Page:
A New Approach To Achieving Central Venous Access In Patients With Venous Occlusions
Information for Patients Requiring Central Venous Catheters for Hemodialysis, Nutritional Support or Cancer Therapy.
What are Central Venous Occlusions?
Upper body venous occlusions or central venous stenosis is the narrowing or complete blockage of the large veins in the chest which drain blood from the arms and head back to the heart.
WHEN DO VENOUS OCCLUSIONS OCCUR?
- Patients who have a catheter (tube) inserted into the jugular or subclavian veins can develop venous occlusions.
- It most commonly develops in dialysis patients with hemodialysis catheters.
- Venous occlusions can also occur in patients with a pacemaker in place and is worse when there is a dialysis access in the arm on the same side.
WHAT HAPPENS WHEN VENOUS OCCLUSIONS DEVELOP?
- In patients with an arteriovenous fistula or graft for hemodialysis, patients may develop swelling of the arm which can interfere with daily tasks or work and may make it difficult to use the dialysis access because of the swelling. They may also develop swelling of the face or neck.
- For patients requiring central venous catheters, having venous occlusions can make it difficult to place or replace a catheter.
- If a patient has a venous occlusion and their catheter needs to be replaced, it may require a potentially lengthy and more risky procedure (recanalization) or the placement of catheters via a vein in the leg (femoral catheter) which is associated with an increased risk of complications and patient inconvenience compared to central venous catheterization.
 Data on file at BVT
WHAT IS THE SURFACER® SYSTEM?
The Surfacer® System is intended to obtain central venous access to facilitate catheter insertion into the central venous system for patients with upper body venous occlusions or other conditions that preclude central venous access by conventional methods.
A UNIQUE APPROACH
- The Surfacer System can help your physician place a catheter on the right side of your body, the preferred location for a catheter since there are less complications.
- The Surfacer device works from the “inside-out” making it safer to pass through the venous obstruction and then enable a catheter to be inserted.
- A target is placed on the skin enabling your physician to see exactly where to point the device to exit the skin from the inside.
- Results from 3 multicenter studies have shown the ability to achieve central venous access in over 95% of procedures where the Surfacer System is used.
- Total procedure time is typically less than 1 hour with the Surfacer System portion of the procedure usually taking less than 20 minutes.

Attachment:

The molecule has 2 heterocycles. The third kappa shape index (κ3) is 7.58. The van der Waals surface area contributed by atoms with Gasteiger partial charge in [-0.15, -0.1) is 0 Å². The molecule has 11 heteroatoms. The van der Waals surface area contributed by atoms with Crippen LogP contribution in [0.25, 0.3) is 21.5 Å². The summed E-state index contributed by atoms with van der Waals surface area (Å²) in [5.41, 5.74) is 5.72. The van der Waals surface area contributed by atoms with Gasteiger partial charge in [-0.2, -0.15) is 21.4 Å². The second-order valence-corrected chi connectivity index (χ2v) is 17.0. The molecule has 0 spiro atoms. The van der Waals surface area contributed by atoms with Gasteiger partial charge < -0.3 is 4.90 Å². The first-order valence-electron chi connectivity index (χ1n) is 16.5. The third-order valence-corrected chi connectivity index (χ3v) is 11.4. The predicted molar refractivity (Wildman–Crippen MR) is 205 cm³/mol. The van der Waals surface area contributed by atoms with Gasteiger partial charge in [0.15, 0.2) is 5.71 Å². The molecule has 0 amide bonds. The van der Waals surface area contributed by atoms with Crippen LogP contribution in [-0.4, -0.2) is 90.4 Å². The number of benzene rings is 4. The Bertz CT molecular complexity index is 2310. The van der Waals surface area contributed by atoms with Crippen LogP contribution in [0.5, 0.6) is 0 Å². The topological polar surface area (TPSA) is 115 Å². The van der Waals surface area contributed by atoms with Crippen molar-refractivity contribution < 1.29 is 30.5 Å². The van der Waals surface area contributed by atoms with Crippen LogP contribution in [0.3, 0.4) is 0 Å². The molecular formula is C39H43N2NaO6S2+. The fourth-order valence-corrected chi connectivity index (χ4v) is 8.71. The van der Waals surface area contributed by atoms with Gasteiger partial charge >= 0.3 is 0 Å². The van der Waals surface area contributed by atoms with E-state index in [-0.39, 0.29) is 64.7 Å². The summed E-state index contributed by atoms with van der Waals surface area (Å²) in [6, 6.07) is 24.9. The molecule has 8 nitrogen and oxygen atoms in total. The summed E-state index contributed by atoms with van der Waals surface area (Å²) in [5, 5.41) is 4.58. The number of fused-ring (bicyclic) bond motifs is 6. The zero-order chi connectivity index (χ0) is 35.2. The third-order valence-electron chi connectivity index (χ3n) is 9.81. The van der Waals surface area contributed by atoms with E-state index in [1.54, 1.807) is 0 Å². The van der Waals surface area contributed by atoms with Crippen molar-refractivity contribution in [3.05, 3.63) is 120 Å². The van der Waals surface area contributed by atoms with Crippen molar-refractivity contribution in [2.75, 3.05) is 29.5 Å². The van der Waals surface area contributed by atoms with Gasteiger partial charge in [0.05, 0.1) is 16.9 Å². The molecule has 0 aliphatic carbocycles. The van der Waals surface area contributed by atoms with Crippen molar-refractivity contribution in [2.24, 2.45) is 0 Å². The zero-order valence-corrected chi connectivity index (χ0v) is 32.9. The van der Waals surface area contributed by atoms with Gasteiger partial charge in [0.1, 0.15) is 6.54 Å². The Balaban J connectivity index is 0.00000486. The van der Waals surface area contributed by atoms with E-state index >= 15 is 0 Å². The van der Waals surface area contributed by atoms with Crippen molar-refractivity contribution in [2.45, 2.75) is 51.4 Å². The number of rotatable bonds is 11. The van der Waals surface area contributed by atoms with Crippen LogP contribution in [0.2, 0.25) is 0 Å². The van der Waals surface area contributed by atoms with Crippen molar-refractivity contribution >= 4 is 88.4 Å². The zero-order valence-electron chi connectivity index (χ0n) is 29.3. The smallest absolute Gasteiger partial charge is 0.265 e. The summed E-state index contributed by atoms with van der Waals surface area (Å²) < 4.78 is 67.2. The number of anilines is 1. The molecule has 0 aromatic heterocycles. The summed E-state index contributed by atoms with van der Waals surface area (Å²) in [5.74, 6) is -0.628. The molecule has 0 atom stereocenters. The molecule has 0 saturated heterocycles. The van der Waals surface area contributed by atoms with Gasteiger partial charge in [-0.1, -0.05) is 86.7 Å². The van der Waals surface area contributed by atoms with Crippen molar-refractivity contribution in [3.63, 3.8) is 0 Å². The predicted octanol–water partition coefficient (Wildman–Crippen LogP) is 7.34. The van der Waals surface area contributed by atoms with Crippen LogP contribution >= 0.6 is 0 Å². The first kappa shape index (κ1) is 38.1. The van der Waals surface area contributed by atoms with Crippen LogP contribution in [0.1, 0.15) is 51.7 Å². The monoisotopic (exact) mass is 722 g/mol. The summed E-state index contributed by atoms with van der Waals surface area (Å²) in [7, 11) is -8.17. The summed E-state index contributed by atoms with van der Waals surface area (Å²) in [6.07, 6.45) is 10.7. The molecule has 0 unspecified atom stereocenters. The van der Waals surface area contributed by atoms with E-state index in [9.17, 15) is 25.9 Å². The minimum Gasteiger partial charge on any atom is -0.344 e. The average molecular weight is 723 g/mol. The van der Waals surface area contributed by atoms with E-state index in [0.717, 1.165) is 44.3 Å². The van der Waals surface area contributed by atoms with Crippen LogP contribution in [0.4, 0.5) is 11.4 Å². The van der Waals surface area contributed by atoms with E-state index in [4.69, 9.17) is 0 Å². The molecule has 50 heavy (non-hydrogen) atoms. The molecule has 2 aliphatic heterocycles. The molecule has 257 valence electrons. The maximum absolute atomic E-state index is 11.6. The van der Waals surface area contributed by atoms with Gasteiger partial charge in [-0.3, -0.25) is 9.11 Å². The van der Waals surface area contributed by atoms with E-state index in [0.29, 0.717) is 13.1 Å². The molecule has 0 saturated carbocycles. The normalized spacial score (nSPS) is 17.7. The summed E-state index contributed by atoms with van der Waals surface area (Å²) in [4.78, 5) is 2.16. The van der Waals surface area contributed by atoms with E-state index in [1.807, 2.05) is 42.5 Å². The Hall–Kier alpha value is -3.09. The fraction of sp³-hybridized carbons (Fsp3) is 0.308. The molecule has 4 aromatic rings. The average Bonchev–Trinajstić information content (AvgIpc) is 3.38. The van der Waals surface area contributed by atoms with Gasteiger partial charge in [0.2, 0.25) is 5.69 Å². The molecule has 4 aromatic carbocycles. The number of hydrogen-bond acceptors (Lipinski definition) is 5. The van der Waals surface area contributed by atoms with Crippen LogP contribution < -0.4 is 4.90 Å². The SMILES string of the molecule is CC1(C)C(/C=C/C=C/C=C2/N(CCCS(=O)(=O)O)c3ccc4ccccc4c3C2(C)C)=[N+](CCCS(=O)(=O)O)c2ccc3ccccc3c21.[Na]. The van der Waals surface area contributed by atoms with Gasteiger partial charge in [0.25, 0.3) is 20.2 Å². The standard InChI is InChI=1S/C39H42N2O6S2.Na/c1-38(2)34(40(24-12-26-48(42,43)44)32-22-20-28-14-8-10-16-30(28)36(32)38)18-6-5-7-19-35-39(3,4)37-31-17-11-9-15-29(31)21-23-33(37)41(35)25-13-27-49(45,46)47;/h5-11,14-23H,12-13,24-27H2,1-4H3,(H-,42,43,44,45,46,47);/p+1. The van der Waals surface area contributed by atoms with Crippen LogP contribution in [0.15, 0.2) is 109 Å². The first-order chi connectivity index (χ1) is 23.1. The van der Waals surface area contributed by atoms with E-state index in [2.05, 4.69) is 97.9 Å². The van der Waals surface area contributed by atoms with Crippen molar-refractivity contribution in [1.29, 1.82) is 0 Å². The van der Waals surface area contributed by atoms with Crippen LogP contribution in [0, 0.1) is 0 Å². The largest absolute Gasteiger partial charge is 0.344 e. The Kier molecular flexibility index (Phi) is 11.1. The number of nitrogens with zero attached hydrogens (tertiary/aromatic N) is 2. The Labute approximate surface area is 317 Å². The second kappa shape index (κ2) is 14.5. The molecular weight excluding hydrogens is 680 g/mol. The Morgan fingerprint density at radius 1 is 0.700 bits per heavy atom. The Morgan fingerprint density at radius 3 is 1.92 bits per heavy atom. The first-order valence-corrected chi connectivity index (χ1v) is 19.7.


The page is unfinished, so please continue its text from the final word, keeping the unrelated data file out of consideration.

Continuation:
- The Surfacer System has been used to place catheters in over 700 patients worldwide and has received authorization from the Food and Drug Administration (FDA) for use in the U.S.
- Medicare reimburses the procedure when performed in a hospital setting.
- To date there has been 13 papers published in medical journals reporting on the use of the Surfacer System.
POTENTIAL CLINICAL BENEFITS
- 25% to 40% of patients with catheters develop central venous occlusions. The Surfacer System can help you to maintain catheter access to receive your therapy.
- Use of the Surfacer System to obtain central venous access can help alleviate swelling of the arm and neck caused by venous occlusions.
- Avoiding placement of catheters on the left side by using the Surfacer System can improve the ability to create an arteriovenous (AV) fistula in your right arm, reducing the need for long-term use of a catheter and catheter-associated complications.
- The Surfacer procedure can be repeated again and again if your catheter fails or gets infected and you need to have it replaced.
ARE THERE RISKS ASSOCIATED WITH THE PROCEDURE?
- There are potential complications associated with Surfacer System procedure.
- These risks are similar to those associated with other procedures used to obtain central venous access.
- While rare, possible risks include pain, infection, bleeding, tissue or allergic reaction, pneumothrorax, pulmonary embolism, vessel vasospasm, vessel perforation, dissection, or aneurysm, embolization or thrombosis, arrhythmias, stroke, transient ischemic attack or nerve injury, development of arteriovenous fistula, or death.
- Your doctor will discuss these risks with you prior to the procedure.
For more information about managing thoracic central venous occlusions or the Surfacer® System, contact your healthcare professional or send us a message using our contact form.